There are three special Juju cloud types. They are deemed special because they are based on a unique design or have particular requirements & limitations that the other clouds do not have. They are LXD, MAAS, and Manual:

  • LXD
    This cloud is based on containers running locally. It is quick to set up and is ideal for testing Juju and developing your own charms. For details see the Using LXD with Juju page.

  • MAAS
    This cloud treats physical servers (or KVM guests) as a public cloud treats cloud instances. For details see the [Using MAAS with Juju][clouds-maas] page.

  • Manual
    This cloud can be built from salvaged machines of varying types (e.g. bare metal, cloud instances, KVM guests) that cannot otherwise be leveraged by Juju. Its resulting feature set is limited and there are some particular requirements to make this work. For details see the Using the Manual cloud with Juju page.

Adding clouds

When the cloud you want to use is not on Juju's list of known clouds you will need to add it. This is done with the add-cloud command, which has both interactive and manual modes.

Adding clouds interactively

Interactive mode is the fastest and recommended method to use. You will be asked a series of questions based on the type of cloud you are trying to add. You can also generate a cloud YAML file in this way.

This mode currently supports the following clouds: MAAS, Manual, OpenStack, Oracle, and vSphere. Click on a cloud's entry below to reveal a sample command session.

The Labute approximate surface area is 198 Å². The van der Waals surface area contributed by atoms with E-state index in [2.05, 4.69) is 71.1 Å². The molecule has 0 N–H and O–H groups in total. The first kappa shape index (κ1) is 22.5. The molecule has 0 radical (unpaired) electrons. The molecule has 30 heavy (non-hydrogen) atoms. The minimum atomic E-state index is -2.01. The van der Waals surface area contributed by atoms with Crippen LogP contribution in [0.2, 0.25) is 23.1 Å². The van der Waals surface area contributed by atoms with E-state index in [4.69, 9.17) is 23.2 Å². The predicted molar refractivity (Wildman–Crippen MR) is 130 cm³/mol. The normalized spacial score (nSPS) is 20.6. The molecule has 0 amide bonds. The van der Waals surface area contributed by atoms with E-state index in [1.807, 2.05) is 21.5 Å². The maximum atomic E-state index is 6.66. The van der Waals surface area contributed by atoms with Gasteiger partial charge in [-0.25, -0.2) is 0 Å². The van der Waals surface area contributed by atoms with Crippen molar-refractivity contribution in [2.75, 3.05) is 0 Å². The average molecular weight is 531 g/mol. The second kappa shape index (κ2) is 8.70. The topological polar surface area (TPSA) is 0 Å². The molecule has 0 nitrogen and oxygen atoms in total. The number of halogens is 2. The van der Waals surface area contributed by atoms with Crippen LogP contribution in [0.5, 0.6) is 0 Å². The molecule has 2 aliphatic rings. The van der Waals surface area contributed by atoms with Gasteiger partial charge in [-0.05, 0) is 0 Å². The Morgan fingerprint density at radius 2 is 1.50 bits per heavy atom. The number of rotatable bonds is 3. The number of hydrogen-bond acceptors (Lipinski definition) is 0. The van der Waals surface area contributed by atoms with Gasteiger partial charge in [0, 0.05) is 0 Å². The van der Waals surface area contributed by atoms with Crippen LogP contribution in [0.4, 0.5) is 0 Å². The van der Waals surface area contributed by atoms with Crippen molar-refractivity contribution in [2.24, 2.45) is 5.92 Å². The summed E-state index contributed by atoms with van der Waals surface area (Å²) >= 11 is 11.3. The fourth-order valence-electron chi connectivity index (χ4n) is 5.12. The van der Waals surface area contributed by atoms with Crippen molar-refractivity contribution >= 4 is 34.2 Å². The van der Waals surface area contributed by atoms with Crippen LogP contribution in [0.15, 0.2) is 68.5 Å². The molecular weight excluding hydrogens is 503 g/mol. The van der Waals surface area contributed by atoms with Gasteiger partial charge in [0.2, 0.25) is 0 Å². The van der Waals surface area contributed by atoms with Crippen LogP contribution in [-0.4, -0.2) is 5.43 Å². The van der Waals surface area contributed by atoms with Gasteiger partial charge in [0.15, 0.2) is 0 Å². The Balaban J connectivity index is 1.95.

MAAS

To add a MAAS cloud, you need to supply a name you wish to call it and the unique MAAS API endpoint.

A sample session looks like this:

 juju add-cloud

 Cloud Types
  maas
  manual
  openstack
  oracle
  vsphere

 Select cloud type: maas

 Enter a name for your maas cloud: mainmaas

 Enter the API endpoint url: http://maas.example.org:5240/MAAS/api/2.0

Cloud "mainmaas" successfully added
You may bootstrap with 'juju bootstrap mainmaas'

You must now add a credential for this cloud prior to creating a controller (juju bootstrap). See the Credentials page for details.

Manual

To add a Manual cloud, you need to supply a name you wish to call it, the IP address (or hostname) for the machine you intend to use as a controller, and what remote user account to connect to over SSH (prepend 'user@' to the address/hostname).

In terms of SSH, the user running the Juju client is expected to already be able to connect to the remote host (either by password or public key).

A sample session looks like this:

 juju add-cloud

 Cloud Types
  maas
  manual
  openstack
  oracle
  vsphere

Select cloud type: manual

Enter a name for your manual cloud: mymanual

Enter the controller's hostname or IP address: noah@10.143.211.93

Cloud "mymanual" successfully added
You may bootstrap with 'juju bootstrap mymanual'

A Juju-added credential is not required. The ability for Juju to make an SSH connection is all that's needed.

For help in configuring your own Manual cloud to work with Juju, see Using the Manual cloud with Juju.